13. Lifeguarding: excellent money can be earned from lifeguarding. Check your local pool for what certificates are required!
14. Sports umpiring: Brilliant employment opportunity for sporty teens, ask your local clubs if they’re hiring.
15. Pet sitting: ready and able to look after someone else’s pet while they’re away?
16. Farm hand: country teens can find work within their communities, lending a hand on local farms. From shearing to harvesting, there’s always work to be done.
17. Tutoring: if your teen excels in a subject, helping out younger kids with tutoring can be brilliantly beneficial.
18. Trade labourer (helping out tradies!): if your teen is interested in learning a trade, a great place to start is as a labourer. It could involve getting materials ready, cleaning up or being a general assistant for the job – it’s all valuable experience.
19. Fruit picking: seasonal work but plentiful – many hands make light work!
Jobs for teenagers: other things to think about
Location: If your teen doesn’t drive a car, they have to be able to get to and from work safely. So that’s something you both need to consider, especially if Mum’s taxi is going to be doing the commute.
Work hours: How many hours and how many days a week will your teen be working? All work and no play is no fun, so try to make that work/life/school balance work. Also, sleep is important too and night positions might free up the daylight hours but also mean your teen AND a parent are generally up later too.
The law around jobs for teenagers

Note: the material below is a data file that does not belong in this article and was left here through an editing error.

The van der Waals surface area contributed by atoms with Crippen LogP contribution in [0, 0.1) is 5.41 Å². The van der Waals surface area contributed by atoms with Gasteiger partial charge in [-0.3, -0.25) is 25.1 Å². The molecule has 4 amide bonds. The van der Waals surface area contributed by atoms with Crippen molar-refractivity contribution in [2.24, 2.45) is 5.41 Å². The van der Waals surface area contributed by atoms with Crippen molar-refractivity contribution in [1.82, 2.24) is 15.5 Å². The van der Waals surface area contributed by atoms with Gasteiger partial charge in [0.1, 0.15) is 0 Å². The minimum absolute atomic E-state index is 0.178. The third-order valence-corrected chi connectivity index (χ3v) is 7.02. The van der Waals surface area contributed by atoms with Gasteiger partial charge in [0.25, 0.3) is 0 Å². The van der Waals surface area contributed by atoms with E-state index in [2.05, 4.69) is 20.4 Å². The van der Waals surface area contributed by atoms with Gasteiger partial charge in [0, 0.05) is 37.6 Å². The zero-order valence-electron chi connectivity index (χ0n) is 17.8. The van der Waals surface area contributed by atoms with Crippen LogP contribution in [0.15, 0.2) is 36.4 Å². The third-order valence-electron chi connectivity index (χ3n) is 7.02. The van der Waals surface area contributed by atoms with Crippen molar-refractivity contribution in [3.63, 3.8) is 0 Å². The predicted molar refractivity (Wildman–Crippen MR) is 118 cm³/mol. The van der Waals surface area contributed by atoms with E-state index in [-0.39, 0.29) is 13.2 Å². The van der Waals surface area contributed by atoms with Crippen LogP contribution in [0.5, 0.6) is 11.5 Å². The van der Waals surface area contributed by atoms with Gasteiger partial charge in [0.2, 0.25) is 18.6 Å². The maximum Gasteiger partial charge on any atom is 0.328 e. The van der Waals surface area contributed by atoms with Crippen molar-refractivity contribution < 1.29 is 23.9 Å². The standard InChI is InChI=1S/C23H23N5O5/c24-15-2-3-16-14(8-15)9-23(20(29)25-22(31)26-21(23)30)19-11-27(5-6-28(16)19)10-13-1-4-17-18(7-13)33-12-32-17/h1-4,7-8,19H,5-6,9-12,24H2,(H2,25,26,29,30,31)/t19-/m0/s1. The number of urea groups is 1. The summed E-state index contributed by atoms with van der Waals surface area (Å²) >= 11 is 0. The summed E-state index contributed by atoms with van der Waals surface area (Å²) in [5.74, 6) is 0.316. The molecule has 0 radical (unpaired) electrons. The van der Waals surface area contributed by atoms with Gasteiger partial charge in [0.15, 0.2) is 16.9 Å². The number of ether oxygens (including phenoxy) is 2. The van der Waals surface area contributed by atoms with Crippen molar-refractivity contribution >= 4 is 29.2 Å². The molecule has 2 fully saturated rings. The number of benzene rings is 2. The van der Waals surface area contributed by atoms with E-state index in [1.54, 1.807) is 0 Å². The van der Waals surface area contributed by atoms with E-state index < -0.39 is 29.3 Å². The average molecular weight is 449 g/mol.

In Australia, teenage employment laws may differ between states and territories. While in South Australia, New South Wales, Tasmania and Northern Territory don’t have a minimum age for most types of part-time or casual work, there is often a minimum age set by individual companies or industries.
In Victoria, Western Australia and Queensland, kids have to have turned 13 years old to start casual or part-time work.
It’s important as a parent that you are familiar with your state’s exceptions and restrictions on teen employment as this has an effect on the number of shifts and hours children can work, supervision required, pay rates and more.
What will my teenager need when applying for jobs?
- A tax file number (TFN). It’s free to apply for at the ATO and is a number that stays with your teen for life. This number acts as an identification for superannuation and tax purposes.
- A short and to-the-point cover letter to the employer showing you have a positive attitude and why you are keen to work for them is great, it doesn’t need to be long, just a paragraph or two.
- A one-page resume to list your personal details (age and contact information), schooling, previous working experiences as well as any volunteering you’ve done. If you’ve won awards at school or for activities out of school, list those too, they can show that you clearly excel in a subject, can work within a team or learn quickly.
- Referees. Having one or two people who aren’t family who can vouch for your teenager’s character is awesome. Previous employers, local business people or teachers are all brilliant referee candidates (be sure to seek permission from them first).
- Social media awareness. It’s super important for teenagers to realise an employer is likely going to search for their name on social media platforms and what they see is going to add to their first impression of them. If Facebook and Instagram profiles need cleaning up, best get on to it pronto.
Finally, the value of volunteering
A huge hurdle for teens getting a job they want can be that they have no previous work experience, in that field or otherwise. Your teen volunteering their time in exchange for experience for a short period of time can go a long way. Volunteering shows initiative to future employers and that trial run sometimes turns into a job opportunity. If nothing else, your teenager has had a taste of the job and now has someone who can provide a character reference. WINNING!
Is your teenager keen to work? Do they have a job for teenagers specifically? We’d love to hear, drop your comment below.